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Lecture for april 9
Lecture for april 9
Lecture for april 9
Lecture for april 9
Lecture for april 9
Lecture for april 9
Lecture for april 9
Lecture for april 9
Lecture for april 9
Lecture for april 9
Lecture for april 9
Lecture for april 9
Lecture for april 9
Lecture for april 9
Lecture for april 9
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Lecture for april 9

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  • Most victims do not pursue legal/criminal avenues, and vets feel judged for political views of war.
  • Transcript

    • 1. SWK 639 Trauma Theory and Treatment in Multicultural Clinical Practice
    • 2. Trauma and Recovery: <ul><li>A Forgotten History
    • 3. Terror
    • 4. Disconnection
    • 5. Captivity
    • 6. Child Abuse </li></ul>
    • 7. A Forgotten History <ul><li>The study of psychological trauma depends on support of political movement. </li><ul><li>Hysteria in women linked to history of trauma. Lack of political context led to Freud withdrawing support of link between history of abuse and adult symptoms in women.
    • 8. Shell shock connected to war experiences, now referred to as Post-Traumatic Stress Disorder.
    • 9. Sexual and domestic violence work driven by feminist movement. After 1980 PTSD applied to survivors of rape, domestic battery, and rape. </li></ul><li>Without context of political movement, it is not possible to advance the study of psychological trauma. Examples? </li></ul>
    • 10. Terror <ul><li>In 1980, PTSD added to Diagnostic Statistical Manual (DSM).
    • 11. Three main categories of PTSD: </li><ul><li>Hyperarousal – a persistent expectation of danger.
    • 12. Intrusion – imprint of trauma.
    • 13. Constriction – numbing response of survivor. </li></ul></ul>
    • 14. Terror, cont&apos;d <ul><li>Hyperarousal: </li><ul><li>Elevated baseline of arousal (body is on alert for danger).
    • 15. Extreme startle response.
    • 16. Intense reaction to stimuli associated with the traumatic event.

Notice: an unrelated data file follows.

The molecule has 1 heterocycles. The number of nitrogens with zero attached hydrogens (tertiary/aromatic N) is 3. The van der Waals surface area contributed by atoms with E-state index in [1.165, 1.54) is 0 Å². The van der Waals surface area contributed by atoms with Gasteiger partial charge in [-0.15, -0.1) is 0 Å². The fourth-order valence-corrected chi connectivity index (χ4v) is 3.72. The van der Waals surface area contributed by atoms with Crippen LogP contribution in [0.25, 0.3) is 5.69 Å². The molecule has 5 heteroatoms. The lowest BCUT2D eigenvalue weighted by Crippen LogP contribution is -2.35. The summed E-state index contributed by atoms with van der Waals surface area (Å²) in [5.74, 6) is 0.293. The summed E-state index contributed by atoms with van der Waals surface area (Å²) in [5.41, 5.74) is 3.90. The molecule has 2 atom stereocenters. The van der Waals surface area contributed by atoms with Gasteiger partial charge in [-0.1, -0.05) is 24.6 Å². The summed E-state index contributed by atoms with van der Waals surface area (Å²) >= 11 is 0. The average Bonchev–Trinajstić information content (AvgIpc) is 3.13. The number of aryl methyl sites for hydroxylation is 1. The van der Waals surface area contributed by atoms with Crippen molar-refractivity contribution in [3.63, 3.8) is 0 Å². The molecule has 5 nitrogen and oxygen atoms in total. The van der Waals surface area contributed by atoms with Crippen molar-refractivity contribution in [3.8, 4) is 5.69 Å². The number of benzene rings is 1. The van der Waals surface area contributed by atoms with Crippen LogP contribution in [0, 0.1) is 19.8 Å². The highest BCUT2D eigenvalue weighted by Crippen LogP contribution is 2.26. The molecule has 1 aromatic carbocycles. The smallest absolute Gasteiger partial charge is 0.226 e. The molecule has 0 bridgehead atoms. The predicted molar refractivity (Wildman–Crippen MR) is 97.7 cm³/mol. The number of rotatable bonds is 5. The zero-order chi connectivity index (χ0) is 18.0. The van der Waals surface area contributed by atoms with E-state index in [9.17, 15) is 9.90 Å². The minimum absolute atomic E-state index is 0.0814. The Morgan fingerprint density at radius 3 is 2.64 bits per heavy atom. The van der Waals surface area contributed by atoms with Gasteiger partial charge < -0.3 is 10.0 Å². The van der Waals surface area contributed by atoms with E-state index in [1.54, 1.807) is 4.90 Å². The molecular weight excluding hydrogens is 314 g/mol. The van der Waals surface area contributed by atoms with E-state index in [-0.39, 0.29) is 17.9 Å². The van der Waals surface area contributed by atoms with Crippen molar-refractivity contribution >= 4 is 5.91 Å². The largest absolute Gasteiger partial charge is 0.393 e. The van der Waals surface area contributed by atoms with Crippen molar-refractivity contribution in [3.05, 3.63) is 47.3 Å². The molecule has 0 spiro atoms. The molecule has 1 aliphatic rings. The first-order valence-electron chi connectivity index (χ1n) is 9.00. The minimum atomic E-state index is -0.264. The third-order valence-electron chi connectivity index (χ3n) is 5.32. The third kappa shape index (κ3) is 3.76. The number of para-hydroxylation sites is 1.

• 17. Difficulty tuning out repetitive stimuli.
    • 18. Sleep disturbance (longer to fall asleep, awaken more easily during the night).
    • 19. Increased irritability. </li></ul></ul>
    • 20. Terror, cont&apos;d <ul><li>Intrusion: </li><ul><li>Relive the event as though it were continually recurring in the present.
    • 21. Flashbacks during waking states and traumatic nightmares during sleep.
    • 22. Resemble memories of young children in that imagery and bodily sensations are primary, and there is frequently an absence of verbal narrative.
    • 23. Trauma can be relived in behavior (children in play therapy; adults in risk taking behavior or therapy – exposure, EMDR, etc.). </li></ul></ul>
    • 24. Terror, cont&apos;d <ul><li>Constriction: </li><ul><li>Keeps traumatic memories out of normal consciousness, split off from awareness.
    • 25. In attempt to avoid reliving trauma – narrow consciousness, withdraw from engagement with others, live a more impoverished life.
    • 26. Frozen watchfulness.
    • 27. Perceptions numbed or distorted.
    • 28. Out of body experience possible.
    • 29. Disassociation (similar to hypnotic trance).
    • 30. May accomplish numbing through use of drugs or alcohol.
    • 31. Traumatized people restrict their lives. </li></ul></ul>
    • 32. Terror, cont&apos;d <ul><li>Dialectic of Trauma: </li><ul><li>Oscillation between intrusion and constriction.
    • 33. Intrusive symptoms can reoccur years later.
    • 34. Numbing and constrictive symptoms dominate as intrusive symptoms diminish.
    • 35. Suicidal thoughts and behavior increase in trauma populations. </li></ul></ul>
    • 36. Disconnection <ul><li>Traumatic events impact family attachments, friendship, love, &amp; community.
    • 37. Traumatic events destroy individual&apos;s assumptions about safety of the world, positive value of self, &amp; meaningful order of creation.
    • 38. Traumatic events thwart initiative &amp; overwhelm competence. Trust shattered, faith destroyed.
    • 39. Feelings of guilt exist when survivor is witness to others hurt or killed (vets, trauma—natural or man-made). Survivor guilt.